5 Minutes With: Jack Macfarlane, CEO of DeepStream
Governments all over the world are pushing organisations to be more sustainable. What do you think supply chain and procurement organisations will need in order to achieve these goals such as zero-carbon shipping by 2040?
The demand to "go green" across the board will only accelerate and the industrial business world has to be at the epicentre of this. Procurement teams in particular will have to find transparent ways of working. Transparency and access to information will drive collaborative processes which in turn encourage purchasing decisions that take into account carbon-related criteria.
In terms of what procurement teams need, I think that integrating carbon-related criteria in the selection process of suppliers will be key. Procurement processes in the industrial supply chain are often very complex, with high volumes of information being exchanged with suppliers before getting to any “award” decision. Furthermore, automating the informational flows in the evaluation process of selecting suppliers, such that carbon-related criteria are not ignored, is essential. Businesses need real-time governance and visibility around how their procurement departments are making these choices.
To this end, businesses are increasingly adopting digital procurement/ RFx software to replace email chains. Buyers need to be able to find and source new suppliers who are willing to demonstrate sustainability credentials. Using digital platforms with low barrier engagement is important to keep supplier behaviour sustainable and introduce more competition into the market.
Do you think that these goals are realistic and obtainable?
Yes, I do believe so. We are already seeing our big partners adapting to these more innovative and sustainable ways of working.
This change is already in motion and companies are increasingly being held accountable by public opinion and governmental commitments. Businesses are beginning to understand that the days of wasteful practices and unregulated carbon emissions are over. Better digital tools lead to greater transparency, which means that suppliers have nowhere to hide when it comes to emissions. This will accelerate our collective journey towards net-zero.
Where do you see within supply chains and procurement needing the most focus when it comes to sustainability?
The focus needs to be on transparency of the supplier selection process. This is absolutely critical in terms of ensuring that purchasing decisions by businesses are being done in line with their organisations’ goals, such as sustainability.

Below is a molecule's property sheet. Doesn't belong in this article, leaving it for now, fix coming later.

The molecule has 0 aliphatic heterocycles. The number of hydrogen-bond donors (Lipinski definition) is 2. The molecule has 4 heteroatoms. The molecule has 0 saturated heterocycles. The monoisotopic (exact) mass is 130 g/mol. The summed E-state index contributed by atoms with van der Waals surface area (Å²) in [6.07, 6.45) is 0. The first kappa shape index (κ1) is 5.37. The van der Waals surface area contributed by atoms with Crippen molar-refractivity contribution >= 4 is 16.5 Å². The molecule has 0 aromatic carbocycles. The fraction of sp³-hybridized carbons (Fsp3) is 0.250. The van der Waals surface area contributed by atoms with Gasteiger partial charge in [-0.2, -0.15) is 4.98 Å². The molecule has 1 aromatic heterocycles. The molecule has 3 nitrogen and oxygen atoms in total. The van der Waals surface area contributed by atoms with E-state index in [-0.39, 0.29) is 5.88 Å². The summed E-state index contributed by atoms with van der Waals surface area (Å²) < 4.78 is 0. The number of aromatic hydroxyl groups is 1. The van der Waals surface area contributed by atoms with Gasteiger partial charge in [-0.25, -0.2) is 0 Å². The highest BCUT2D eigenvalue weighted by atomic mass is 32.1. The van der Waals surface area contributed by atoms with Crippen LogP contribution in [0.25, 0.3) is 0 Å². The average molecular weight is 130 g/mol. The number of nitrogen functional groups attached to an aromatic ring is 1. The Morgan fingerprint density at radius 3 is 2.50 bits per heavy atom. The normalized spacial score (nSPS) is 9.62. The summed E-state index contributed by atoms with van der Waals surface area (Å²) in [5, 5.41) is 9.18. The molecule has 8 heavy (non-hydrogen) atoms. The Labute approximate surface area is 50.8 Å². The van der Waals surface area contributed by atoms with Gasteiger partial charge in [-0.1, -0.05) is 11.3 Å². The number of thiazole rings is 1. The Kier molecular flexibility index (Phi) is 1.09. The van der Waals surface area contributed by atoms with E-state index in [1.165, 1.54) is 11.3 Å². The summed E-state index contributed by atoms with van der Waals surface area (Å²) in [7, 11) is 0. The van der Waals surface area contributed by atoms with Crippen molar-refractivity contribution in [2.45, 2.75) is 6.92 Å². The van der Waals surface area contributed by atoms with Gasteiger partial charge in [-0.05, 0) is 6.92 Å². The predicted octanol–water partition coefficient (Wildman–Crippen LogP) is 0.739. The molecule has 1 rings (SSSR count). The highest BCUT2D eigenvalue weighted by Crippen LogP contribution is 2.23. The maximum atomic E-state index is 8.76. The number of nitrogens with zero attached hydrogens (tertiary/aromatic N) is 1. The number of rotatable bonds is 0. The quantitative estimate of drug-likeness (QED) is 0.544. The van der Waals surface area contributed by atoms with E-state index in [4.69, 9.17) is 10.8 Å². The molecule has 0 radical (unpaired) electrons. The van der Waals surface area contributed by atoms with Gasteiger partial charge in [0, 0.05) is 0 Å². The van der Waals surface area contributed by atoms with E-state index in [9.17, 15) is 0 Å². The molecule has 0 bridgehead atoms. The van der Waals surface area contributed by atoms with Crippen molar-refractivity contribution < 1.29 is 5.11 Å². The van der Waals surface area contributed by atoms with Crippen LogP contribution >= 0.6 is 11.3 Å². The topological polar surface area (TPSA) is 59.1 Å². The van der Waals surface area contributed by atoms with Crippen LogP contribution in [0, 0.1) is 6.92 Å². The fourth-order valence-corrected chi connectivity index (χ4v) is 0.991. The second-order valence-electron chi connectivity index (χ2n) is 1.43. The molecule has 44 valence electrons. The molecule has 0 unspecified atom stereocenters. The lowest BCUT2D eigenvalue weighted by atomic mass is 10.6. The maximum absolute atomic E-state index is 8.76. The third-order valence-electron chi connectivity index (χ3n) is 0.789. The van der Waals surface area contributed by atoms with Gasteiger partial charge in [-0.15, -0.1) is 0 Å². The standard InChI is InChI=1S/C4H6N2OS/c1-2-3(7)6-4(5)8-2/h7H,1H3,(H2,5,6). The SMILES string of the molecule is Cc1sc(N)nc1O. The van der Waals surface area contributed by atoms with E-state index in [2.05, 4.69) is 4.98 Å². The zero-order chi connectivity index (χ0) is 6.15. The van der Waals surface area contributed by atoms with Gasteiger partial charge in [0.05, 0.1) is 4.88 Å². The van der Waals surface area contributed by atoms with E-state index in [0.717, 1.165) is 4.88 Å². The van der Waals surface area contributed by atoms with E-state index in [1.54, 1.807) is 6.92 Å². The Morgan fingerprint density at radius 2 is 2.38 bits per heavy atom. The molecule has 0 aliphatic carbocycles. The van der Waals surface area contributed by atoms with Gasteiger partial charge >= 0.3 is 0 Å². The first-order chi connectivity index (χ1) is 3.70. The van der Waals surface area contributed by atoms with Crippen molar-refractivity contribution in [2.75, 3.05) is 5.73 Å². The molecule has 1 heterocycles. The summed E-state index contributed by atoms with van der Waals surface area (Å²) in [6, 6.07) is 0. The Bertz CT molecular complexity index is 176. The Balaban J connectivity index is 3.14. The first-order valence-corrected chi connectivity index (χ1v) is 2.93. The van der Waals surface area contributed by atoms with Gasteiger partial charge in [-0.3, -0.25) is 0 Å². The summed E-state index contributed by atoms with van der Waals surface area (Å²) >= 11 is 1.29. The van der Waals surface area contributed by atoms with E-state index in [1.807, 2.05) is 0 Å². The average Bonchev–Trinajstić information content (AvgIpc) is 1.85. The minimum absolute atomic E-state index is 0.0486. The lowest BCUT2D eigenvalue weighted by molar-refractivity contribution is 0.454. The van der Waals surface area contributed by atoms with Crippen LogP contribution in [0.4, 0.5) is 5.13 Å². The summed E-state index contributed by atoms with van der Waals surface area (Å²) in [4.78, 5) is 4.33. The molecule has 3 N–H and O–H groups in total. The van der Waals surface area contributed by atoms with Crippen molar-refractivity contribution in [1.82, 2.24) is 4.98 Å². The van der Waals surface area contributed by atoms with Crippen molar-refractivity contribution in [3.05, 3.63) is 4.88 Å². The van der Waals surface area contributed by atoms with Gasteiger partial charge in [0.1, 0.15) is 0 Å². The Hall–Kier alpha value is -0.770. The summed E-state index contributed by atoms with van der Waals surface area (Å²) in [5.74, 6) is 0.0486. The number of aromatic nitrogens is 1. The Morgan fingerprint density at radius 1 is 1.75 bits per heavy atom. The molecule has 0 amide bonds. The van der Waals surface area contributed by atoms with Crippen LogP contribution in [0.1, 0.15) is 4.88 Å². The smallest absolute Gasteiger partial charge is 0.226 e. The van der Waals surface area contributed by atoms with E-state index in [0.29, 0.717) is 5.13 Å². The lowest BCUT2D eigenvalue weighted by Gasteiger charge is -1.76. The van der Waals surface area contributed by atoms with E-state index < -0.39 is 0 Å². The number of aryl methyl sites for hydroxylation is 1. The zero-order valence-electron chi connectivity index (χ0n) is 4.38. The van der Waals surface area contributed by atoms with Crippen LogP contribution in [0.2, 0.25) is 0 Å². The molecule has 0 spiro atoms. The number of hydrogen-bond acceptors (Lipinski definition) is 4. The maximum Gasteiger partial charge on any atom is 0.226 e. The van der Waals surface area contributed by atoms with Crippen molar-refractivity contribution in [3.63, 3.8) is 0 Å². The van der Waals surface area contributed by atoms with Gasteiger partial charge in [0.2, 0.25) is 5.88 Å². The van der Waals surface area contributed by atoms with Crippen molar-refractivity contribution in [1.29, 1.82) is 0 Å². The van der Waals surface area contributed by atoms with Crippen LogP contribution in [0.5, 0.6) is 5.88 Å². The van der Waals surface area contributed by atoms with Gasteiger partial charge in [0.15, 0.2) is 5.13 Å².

When this is carried out via email, businesses are pretty much blind to how their procurement departments are selecting suppliers. Up until now, there has been no control and no ramifications as procurement processes are not auditable.
When clear ESG standards are put in place within this procurement RFx process of engaging and evaluating suppliers, the pressure on the supplier market to ‘go green’ is increased (and commercially incentivised).
As we look to 2023, where do you see the focus being for supply chain and procurement organisations for their sustainability agenda?
It will take time, however ensuring that carbon and sustainability-related factors of suppliers are taken into account in the procurement RFx process will become more pervasive in how procurement departments are required to operate.
Factoring these in, alongside the more traditional supplier selection metrics (cost, quality, time to delivery, etc), sustainability will come much more into focus - and likewise under much more scrutiny.
For example, we will start to see businesses putting equivalent weight on the carbon ramifications of their suppliers in delivering products and services to them, rather than just focusing on the carbon ramifications of their own business in a silo (and thereby ignoring the supply chain which they rely on).
In this endeavour, businesses will engage more and more with technology providers who can facilitate these green objectives. We are already seeing software technology solutions grow in this area - both established businesses like Ecovadis as well as more nascent companies such as Aklimate and Variable.co
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